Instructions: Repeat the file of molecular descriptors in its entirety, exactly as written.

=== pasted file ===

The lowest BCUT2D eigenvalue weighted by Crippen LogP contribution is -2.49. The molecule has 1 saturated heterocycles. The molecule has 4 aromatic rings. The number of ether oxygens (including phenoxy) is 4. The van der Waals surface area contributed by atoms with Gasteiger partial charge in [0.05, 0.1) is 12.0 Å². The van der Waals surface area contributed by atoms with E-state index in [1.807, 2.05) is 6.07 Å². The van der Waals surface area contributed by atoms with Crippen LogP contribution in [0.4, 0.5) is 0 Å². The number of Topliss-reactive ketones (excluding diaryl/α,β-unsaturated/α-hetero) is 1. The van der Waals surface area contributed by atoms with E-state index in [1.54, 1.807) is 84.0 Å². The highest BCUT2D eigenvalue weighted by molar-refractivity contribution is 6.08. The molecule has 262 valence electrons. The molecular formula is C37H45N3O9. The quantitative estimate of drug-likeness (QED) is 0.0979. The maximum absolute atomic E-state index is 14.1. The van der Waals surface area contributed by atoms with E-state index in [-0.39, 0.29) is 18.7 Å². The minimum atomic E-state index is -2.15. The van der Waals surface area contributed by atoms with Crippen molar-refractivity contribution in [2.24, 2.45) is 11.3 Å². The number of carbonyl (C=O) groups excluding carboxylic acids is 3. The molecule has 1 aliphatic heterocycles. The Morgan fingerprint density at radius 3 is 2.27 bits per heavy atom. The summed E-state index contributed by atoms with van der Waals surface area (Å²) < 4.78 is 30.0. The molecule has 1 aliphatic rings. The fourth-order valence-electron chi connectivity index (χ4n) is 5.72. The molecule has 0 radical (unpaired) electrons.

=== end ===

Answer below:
The lowest BCUT2D eigenvalue weighted by Crippen LogP contribution is -2.49. The molecule has 1 saturated heterocycles. The molecule has 4 aromatic rings. The number of ether oxygens (including phenoxy) is 4. The van der Waals surface area contributed by atoms with Gasteiger partial charge in [0.05, 0.1) is 12.0 Å². The van der Waals surface area contributed by atoms with E-state index in [1.807, 2.05) is 6.07 Å². The van der Waals surface area contributed by atoms with Crippen LogP contribution in [0.4, 0.5) is 0 Å². The number of Topliss-reactive ketones (excluding diaryl/α,β-unsaturated/α-hetero) is 1. The van der Waals surface area contributed by atoms with E-state index in [1.54, 1.807) is 84.0 Å². The highest BCUT2D eigenvalue weighted by molar-refractivity contribution is 6.08. The molecule has 262 valence electrons. The molecular formula is C37H45N3O9. The quantitative estimate of drug-likeness (QED) is 0.0979. The maximum absolute atomic E-state index is 14.1. The van der Waals surface area contributed by atoms with E-state index in [-0.39, 0.29) is 18.7 Å². The minimum atomic E-state index is -2.15. The van der Waals surface area contributed by atoms with Crippen molar-refractivity contribution in [2.24, 2.45) is 11.3 Å². The number of carbonyl (C=O) groups excluding carboxylic acids is 3. The molecule has 1 aliphatic heterocycles. The Morgan fingerprint density at radius 3 is 2.27 bits per heavy atom. The summed E-state index contributed by atoms with van der Waals surface area (Å²) < 4.78 is 30.0. The molecule has 1 aliphatic rings. The fourth-order valence-electron chi connectivity index (χ4n) is 5.72. The molecule has 0 radical (unpaired) electrons.